Michael Te Pei Chang (Pinyin: Zh?ng Dépéi; born February 22, 1972, in Hoboken, New Jersey) is a former professional tennis player from the United States. He is best remembered for becoming the youngest-ever male winner of a Grand Slam singles title when he won the French Open in 1989 as an unseeded player.
Utilizing tremendous speed and strong determination, Chang was one of the best counterpunchers of all time and remained in the Top 10 in the ATP world rankings for several years in the 1990s, peaking at World No. 2. He is of Chinese heritage, and therefore was extremely popular in Asia. At that time, there were no other Asian players among tennis' higher ranks.
Chang first came to the tennis world's attention as a brilliant junior player who set numerous "youngest-ever" records. He won his first national title, the USTA Junior Hard Court singles, at the age of 12. At age 13, he won the Fiesta Bowl 16s.
In 1987, aged 15, Chang won the USTA Boys 18s Hardcourts and the Boys 18s Nationals, and became the youngest player to win a main draw match at the US Open when he defeated Paul McNamee in four sets in the first round. A month later he reached the semi-finals at Scottsdale, Arizona to become the youngest player to reach the semi-final stage of a top-level professional tournament. He won his first top-level singles title in 1988 at San Francisco, aged 16 years and 7 months.
Chang's most significant youngest-ever record came in 1989 when he won the French Open at the age of 17 years and 3 months, to become the youngest male player ever to win a Grand Slam title. He defeated Stefan Edberg in a memorable five-set final, winning 6-1, 3-6, 4-6, 6-4, 6-2. His victory is equally remembered for an epic five-set encounter with Ivan Lendl in the fourth round (see below). Chang became the first American man to win the French Open since 1955. And in August 1989, Chang became the youngest player to be ranked in the world's top-five on the men's singles rankings. (Chang's success marked the start of an era in which a new generation of American players – which also included Pete Sampras, Jim Courier and Andre Agassi – would come to dominate the game.)
Chang had another famous match against Edberg in the semi-finals of the US Open in 1992. This time Edberg won in a five-set encounter 7-6, 5-7, 6-7, 7-5, 4-6. The 5-hour, 26-minute marathon match was the longest in US Open history.
Chang reached three further Grand Slam finals after his famous 1989 French Open triumph – losing the 1995 French Open final to Thomas Muster, the 1996 Australian Open final to Boris Becker, and the 1996 US Open final to Pete Sampras.
Chang was a member of the US team which won the Davis Cup in 1990, beating Australia in the final. He was also on the US team which won the World Team Cup in 1993.
Chang was introduced to tennis by his father Joe, who was his first coach. For much of his professional career, he was coached by his older brother Carl Chang, who also played in several doubles tournaments with him in the early-1990s.
Chang retired from the professional tour in 2003. During his career, he won a total of 34 top-level professional singles titles. His final top-level title was won in 2000 at Los Angeles. His total career prize-money earnings was US$19,145,632. His career-high singles ranking was World No. 2 in 1996.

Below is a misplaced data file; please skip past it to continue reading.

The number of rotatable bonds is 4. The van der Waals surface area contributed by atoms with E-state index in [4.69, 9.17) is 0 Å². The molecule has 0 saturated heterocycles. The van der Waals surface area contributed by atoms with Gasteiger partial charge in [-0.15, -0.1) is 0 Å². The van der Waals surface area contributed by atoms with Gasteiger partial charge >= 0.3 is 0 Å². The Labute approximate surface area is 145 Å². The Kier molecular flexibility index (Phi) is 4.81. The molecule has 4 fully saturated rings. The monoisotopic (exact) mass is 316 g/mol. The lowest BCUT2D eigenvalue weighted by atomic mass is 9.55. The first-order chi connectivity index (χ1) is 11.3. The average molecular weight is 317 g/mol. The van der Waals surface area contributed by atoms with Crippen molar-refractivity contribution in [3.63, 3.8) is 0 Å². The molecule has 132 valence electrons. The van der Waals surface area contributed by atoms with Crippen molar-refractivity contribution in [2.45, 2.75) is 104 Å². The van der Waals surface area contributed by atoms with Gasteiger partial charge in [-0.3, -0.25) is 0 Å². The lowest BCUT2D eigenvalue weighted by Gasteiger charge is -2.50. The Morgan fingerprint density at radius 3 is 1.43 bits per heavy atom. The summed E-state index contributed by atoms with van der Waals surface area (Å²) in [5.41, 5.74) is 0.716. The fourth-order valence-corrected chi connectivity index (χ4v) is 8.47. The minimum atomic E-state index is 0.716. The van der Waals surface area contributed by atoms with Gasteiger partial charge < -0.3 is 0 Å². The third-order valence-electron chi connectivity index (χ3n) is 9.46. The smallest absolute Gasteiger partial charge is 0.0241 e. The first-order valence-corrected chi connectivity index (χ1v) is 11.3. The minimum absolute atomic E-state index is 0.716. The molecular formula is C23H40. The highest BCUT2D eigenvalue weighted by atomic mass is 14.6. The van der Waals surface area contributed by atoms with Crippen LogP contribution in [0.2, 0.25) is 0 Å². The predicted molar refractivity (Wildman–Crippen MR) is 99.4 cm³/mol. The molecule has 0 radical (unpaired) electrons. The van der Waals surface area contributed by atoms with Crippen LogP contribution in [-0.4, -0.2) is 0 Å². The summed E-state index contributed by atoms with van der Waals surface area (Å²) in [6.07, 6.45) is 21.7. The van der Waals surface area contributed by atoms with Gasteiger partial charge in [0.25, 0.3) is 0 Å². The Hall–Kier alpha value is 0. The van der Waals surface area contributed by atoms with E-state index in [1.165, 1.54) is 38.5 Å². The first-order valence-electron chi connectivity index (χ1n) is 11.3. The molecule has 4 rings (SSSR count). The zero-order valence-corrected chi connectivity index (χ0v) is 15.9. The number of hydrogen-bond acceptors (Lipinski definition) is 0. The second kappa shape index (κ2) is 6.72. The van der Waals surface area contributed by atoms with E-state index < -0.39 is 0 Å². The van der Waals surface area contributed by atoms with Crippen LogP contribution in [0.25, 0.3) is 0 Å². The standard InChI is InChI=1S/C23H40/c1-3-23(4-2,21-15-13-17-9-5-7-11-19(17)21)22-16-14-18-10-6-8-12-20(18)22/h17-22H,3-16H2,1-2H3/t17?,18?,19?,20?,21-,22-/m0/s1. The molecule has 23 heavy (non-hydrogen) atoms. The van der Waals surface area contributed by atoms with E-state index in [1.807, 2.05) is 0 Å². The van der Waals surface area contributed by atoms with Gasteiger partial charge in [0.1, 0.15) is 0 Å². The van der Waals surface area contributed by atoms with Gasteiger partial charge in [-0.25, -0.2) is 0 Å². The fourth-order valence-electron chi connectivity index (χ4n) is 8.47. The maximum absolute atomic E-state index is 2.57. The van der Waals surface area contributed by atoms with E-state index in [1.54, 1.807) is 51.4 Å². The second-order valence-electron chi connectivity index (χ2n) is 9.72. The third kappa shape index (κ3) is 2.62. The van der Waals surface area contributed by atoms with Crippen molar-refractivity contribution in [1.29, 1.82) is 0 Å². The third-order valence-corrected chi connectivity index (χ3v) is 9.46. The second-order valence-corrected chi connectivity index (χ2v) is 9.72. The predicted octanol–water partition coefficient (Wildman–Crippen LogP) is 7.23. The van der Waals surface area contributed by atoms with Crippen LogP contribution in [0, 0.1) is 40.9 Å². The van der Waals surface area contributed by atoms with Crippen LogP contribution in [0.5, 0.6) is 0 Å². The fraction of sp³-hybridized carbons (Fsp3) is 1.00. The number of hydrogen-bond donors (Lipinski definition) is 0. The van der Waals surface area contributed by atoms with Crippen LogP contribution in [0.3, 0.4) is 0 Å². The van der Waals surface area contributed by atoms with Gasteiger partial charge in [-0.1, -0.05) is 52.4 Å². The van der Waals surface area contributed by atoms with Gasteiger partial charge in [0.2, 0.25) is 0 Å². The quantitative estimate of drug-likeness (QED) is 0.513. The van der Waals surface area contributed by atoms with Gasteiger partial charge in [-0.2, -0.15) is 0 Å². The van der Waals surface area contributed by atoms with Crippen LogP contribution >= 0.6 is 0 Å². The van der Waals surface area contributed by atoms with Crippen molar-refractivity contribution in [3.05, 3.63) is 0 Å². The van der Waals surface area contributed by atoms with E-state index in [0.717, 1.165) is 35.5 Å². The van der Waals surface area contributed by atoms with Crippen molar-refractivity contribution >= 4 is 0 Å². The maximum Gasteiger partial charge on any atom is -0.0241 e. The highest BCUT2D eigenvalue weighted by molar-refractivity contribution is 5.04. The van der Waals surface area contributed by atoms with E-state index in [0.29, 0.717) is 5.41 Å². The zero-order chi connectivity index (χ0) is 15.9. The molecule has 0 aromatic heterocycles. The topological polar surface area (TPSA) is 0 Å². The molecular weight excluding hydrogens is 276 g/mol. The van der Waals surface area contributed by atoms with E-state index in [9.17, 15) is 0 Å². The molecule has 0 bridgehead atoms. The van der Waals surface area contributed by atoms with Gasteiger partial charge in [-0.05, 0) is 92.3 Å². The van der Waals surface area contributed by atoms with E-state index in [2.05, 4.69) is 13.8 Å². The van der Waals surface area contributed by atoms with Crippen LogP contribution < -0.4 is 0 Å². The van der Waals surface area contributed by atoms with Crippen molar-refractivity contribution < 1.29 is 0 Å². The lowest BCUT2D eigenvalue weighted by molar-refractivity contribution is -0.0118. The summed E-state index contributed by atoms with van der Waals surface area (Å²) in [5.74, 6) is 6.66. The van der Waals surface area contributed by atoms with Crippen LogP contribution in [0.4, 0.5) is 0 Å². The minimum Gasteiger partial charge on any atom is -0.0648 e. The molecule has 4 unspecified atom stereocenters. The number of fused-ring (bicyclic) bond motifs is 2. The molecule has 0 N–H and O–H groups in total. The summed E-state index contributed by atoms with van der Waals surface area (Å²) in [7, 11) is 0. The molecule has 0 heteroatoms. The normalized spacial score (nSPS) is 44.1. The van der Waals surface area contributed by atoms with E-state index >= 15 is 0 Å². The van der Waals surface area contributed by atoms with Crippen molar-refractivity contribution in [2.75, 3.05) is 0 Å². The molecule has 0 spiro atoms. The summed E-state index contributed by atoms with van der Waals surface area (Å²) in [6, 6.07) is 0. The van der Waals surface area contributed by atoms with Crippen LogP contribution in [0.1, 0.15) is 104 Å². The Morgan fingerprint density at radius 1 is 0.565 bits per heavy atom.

The Classic Match vs Ivan Lendl (French Open, 1989)
Michael Chang's most famous match took place on the way to winning the French Open title in 1989. In the fourth round, he faced the World No. 1 and three-time former champion Ivan Lendl. Conventional wisdom made Lendl the heavy favourite to win the match against the 17-year-old Chang.
Everything seemed to be going to expectation when Lendl comfortably took the first two sets 6-4, 6-4, and then broke Chang's serve in the opening game of the third set. Then Chang's fight-back began. He broke back immediately and went on to claim the third set 6-3. Part way through the fourth set, Chang experienced a severe attack of leg cramp. Fighting to stay in the match, Chang resorted to some novel tactics. For a period he began taking all speed out of the match by playing "moon balls", and he wolfed down bananas and drinks at every opportunity. Lendl, who was known to be one of the least easily fazed players to grace the court, completely lost his rhythm. He began to swear at the umpire and the crowd, especially after losing a key point in the fifth set when Chang shocked him by delivering an under-arm serve. Chang later explained, "I was trying to break his concentration. I would do anything to stay out there."
Barely able to stand, and screaming with pain after many of his shots, Chang continued to battle on. Despite being on the verge of physical breakdown, he fought his way into the position of a 5-3 lead in the fifth set with two match points on Lendl's serve. Aiming to break Lendl's concentration one more time, Chang stood well inside the baseline, almost at the T-line in the centre of the court while waiting to receive Lendl's serve (normally an almost suicidal position when facing an opponent's serve). The tactic worked as Lendl produced a double-fault to give Chang victory. Chang won one of the most memorable matches in tennis history 4-6, 4-6, 6-3, 6-3, 6-3 in four hours and 37 minutes. Chang sank to his knees and broke down in tears at the conclusion of the match. Seven days later he would go on to become the youngest male champion in French Open history.
(Note: Chang and Lendl played another similarly-exciting match in the semi-finals of the 1991 Grand Slam Cup, where Chang again came back from two sets down and won 2-6, 4-6, 6-4, 7-6, 9-7.)